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Tax return preparation costs are "above-the-line" deductions.

Any amount paid by an individual for preparing the business portion of income tax returns and resolving tax deficiencies for a sole proprietorship, including litigation expenses, can be deducted as business expenses.

Although it is common practice for preparers to list their fees as business expenses of the client's sole proprietorship, the IRS recently had taken a hard line regarding deduction of expenses for return preparation and tax advice. A new ruling reversed that position.

In the ruling, an individual ran a consulting business as a sole proprietorship. She paid a tax return preparer $500 to prepare her Form 1040. $200 of the fee was allocable to preparing schedule C and $300 was for preparing the Form 1040, Schedule A and schedule B. During the same year, the tax payer paid the preparer an additional $800 to help resolve a tax liability dispute with the Service that involved the sole proprietor's business income. The Service permitted the deductions, including the $800 fee for resolving the tax deficiencies and the $200 for preparing the previous year's Schedule C, on Schedule C and the remaining $300 as an individual itemized deduction on schedule A subject to the 2% floor.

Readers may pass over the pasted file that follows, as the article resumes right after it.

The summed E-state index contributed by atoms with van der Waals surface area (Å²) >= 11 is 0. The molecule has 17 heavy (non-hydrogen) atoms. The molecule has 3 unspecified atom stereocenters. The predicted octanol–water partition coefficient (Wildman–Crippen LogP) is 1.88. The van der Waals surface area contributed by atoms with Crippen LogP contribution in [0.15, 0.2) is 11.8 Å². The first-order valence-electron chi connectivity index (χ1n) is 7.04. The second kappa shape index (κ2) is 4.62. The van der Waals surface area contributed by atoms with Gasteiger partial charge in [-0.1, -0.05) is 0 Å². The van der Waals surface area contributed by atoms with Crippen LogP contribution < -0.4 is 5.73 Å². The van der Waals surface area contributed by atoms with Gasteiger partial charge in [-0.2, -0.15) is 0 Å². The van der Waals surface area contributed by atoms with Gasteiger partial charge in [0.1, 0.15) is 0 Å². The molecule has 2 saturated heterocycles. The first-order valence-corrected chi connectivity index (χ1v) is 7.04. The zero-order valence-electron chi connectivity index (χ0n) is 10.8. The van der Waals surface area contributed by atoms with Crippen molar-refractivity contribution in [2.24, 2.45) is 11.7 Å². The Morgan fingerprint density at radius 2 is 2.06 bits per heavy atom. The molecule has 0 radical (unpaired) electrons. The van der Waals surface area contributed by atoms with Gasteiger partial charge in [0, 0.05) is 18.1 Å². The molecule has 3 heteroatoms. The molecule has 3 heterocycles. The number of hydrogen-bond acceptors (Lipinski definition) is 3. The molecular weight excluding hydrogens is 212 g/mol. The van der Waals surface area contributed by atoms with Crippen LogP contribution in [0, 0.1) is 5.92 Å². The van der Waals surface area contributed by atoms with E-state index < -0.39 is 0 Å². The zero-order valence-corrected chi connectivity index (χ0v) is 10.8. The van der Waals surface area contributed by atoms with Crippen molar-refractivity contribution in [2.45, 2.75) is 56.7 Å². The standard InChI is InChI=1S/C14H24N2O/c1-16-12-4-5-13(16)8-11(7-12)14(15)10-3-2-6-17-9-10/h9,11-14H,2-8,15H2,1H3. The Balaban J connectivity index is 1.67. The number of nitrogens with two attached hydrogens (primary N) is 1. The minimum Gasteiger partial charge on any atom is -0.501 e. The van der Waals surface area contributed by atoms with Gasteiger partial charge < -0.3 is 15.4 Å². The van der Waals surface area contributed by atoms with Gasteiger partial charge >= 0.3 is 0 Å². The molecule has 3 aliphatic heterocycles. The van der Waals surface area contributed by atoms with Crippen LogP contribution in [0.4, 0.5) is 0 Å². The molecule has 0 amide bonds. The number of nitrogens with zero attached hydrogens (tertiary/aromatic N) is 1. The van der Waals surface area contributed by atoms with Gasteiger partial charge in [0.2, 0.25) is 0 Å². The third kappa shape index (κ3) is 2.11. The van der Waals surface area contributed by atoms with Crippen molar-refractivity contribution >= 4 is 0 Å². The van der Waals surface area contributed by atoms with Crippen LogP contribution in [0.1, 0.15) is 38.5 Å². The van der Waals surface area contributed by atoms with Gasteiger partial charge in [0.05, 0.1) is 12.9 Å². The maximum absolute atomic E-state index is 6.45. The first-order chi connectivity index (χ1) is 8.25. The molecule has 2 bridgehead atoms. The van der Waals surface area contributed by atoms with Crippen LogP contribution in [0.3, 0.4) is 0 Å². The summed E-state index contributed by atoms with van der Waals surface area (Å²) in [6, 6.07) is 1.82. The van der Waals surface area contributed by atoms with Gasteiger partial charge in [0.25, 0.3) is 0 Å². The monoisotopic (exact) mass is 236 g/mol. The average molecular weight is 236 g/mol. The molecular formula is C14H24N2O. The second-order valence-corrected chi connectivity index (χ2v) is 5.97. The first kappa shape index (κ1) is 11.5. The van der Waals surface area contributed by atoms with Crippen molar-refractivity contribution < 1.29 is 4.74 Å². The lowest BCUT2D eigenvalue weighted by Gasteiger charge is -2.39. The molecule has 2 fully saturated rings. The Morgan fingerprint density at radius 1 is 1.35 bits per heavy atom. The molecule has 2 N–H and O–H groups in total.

In addition to fees paid for preparing the schedule C, taxpayers can deduct expenses for Schedule E and Schedule F on those forms under this ruling.
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Title Annotation:Client Report
Publication:The National Public Accountant
Date:Jun 1, 1992
Previous Article:Accounting for income taxes: Statement of Financial Accounting Standards No. 109.
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